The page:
I have received good reports about making bait from wheat bran, a Bt solution and molasses and then sprinkling it or making patties and putting the patties along the row of effected crops. This year I tried using alfalfa meal instead of bran and I really think it works. No, I don't have a specific recipe. This idea is a copy of baits that were recommended fifty years ago, but then with toxins way to frightening to mention. I suggest you make the most concentrated solution of the Bt allowed on the label. A solution of Entrust would work too. Make the solution of Bt and molasses and then add the bran or alfalfa meal to make it damp. Put it out in the evening because the cutworms feed at night and the Bt breaks down quickly in sunlight.

I have also heard very good reports from folks who have used parasitic nematodes. The best results for cutworms is achieved when a combination of two types of nematodes are applied in a mixture because the different species work different levels in the soil and attack the cutworms both while they hide deeper in the soil during the day and when they move up at night. A mixture of Heterorhabditis bacteriophorea (Hb) and Steinernema carpocapsae (Sc) has essentially eliminated cutworm problems for some of our growers. The nematodes are usually shipped on a sponge ready to mix with water and apply to the soil. It is important not to let the soil surface dry out after application. A few suppliers of these insect-attacking nematodes are The Green Spot (www.greenmethods.com), IPM Laboratories (www.ipmlabs.com), and ARBICO (www.arbico.com). It may be too late this year for nematodes to help, but remember for next year.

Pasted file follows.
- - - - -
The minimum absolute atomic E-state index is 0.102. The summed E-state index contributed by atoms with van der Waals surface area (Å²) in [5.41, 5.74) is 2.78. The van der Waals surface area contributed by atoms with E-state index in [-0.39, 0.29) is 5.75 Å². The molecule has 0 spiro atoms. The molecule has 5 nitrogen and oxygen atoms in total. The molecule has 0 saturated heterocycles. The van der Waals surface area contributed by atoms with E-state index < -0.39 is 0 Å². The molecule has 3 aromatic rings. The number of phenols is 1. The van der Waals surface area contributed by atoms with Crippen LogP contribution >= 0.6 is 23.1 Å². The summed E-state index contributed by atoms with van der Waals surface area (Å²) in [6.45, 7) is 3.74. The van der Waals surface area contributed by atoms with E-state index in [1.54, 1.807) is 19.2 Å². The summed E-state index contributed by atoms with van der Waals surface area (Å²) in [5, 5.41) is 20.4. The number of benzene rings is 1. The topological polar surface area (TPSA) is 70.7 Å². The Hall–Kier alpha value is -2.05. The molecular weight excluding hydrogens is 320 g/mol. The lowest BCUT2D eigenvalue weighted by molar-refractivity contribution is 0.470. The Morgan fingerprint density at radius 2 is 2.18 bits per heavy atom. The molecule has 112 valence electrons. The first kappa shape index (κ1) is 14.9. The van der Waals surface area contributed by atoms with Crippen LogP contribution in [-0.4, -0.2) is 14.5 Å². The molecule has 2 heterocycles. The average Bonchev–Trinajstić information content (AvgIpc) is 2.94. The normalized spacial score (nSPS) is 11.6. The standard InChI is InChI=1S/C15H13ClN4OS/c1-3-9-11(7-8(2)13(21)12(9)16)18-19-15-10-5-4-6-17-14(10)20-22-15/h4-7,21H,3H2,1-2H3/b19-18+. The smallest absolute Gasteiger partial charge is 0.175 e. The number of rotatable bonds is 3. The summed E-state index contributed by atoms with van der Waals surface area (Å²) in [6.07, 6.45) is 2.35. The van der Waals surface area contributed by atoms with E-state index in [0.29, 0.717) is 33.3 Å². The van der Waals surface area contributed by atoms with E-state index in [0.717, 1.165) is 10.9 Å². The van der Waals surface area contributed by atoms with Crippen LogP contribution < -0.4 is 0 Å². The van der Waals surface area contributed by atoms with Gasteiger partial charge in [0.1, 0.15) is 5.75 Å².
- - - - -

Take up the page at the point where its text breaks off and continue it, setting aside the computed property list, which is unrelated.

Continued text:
June 19 - Late Blight Update | Page 10 of 15 | June 8